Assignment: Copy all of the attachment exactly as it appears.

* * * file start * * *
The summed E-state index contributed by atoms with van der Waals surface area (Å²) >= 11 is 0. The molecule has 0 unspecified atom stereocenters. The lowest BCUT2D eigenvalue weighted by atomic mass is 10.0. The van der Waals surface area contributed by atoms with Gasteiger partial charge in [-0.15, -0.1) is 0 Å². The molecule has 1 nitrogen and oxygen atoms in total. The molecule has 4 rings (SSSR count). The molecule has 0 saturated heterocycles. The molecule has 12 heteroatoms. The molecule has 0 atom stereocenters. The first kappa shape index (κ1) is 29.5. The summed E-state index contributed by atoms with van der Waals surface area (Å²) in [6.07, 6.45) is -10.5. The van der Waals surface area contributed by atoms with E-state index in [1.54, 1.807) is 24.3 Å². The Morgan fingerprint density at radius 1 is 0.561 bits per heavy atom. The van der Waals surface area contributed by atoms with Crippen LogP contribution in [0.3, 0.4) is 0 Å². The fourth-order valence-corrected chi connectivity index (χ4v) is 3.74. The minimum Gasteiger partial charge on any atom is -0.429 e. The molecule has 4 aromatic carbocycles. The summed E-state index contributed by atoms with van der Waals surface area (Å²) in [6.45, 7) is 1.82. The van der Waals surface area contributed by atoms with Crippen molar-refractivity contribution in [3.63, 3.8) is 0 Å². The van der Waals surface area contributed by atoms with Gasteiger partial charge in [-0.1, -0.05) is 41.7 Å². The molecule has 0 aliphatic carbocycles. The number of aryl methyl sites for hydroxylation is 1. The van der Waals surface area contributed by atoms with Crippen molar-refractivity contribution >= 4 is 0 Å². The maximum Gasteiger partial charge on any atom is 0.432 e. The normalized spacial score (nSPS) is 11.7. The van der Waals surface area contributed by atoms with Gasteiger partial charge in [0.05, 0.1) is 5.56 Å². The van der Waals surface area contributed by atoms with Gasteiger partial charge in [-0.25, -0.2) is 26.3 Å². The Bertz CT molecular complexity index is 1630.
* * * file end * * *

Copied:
The summed E-state index contributed by atoms with van der Waals surface area (Å²) >= 11 is 0. The molecule has 0 unspecified atom stereocenters. The lowest BCUT2D eigenvalue weighted by atomic mass is 10.0. The van der Waals surface area contributed by atoms with Gasteiger partial charge in [-0.15, -0.1) is 0 Å². The molecule has 1 nitrogen and oxygen atoms in total. The molecule has 4 rings (SSSR count). The molecule has 0 saturated heterocycles. The molecule has 12 heteroatoms. The molecule has 0 atom stereocenters. The first kappa shape index (κ1) is 29.5. The summed E-state index contributed by atoms with van der Waals surface area (Å²) in [6.07, 6.45) is -10.5. The van der Waals surface area contributed by atoms with E-state index in [1.54, 1.807) is 24.3 Å². The Morgan fingerprint density at radius 1 is 0.561 bits per heavy atom. The van der Waals surface area contributed by atoms with Crippen LogP contribution in [0.3, 0.4) is 0 Å². The fourth-order valence-corrected chi connectivity index (χ4v) is 3.74. The minimum Gasteiger partial charge on any atom is -0.429 e. The molecule has 4 aromatic carbocycles. The summed E-state index contributed by atoms with van der Waals surface area (Å²) in [6.45, 7) is 1.82. The van der Waals surface area contributed by atoms with Crippen molar-refractivity contribution in [3.63, 3.8) is 0 Å². The van der Waals surface area contributed by atoms with Gasteiger partial charge in [-0.1, -0.05) is 41.7 Å². The molecule has 0 aliphatic carbocycles. The number of aryl methyl sites for hydroxylation is 1. The van der Waals surface area contributed by atoms with Crippen molar-refractivity contribution >= 4 is 0 Å². The maximum Gasteiger partial charge on any atom is 0.432 e. The normalized spacial score (nSPS) is 11.7. The van der Waals surface area contributed by atoms with Gasteiger partial charge in [0.05, 0.1) is 5.56 Å². The van der Waals surface area contributed by atoms with Gasteiger partial charge in [-0.25, -0.2) is 26.3 Å². The Bertz CT molecular complexity index is 1630.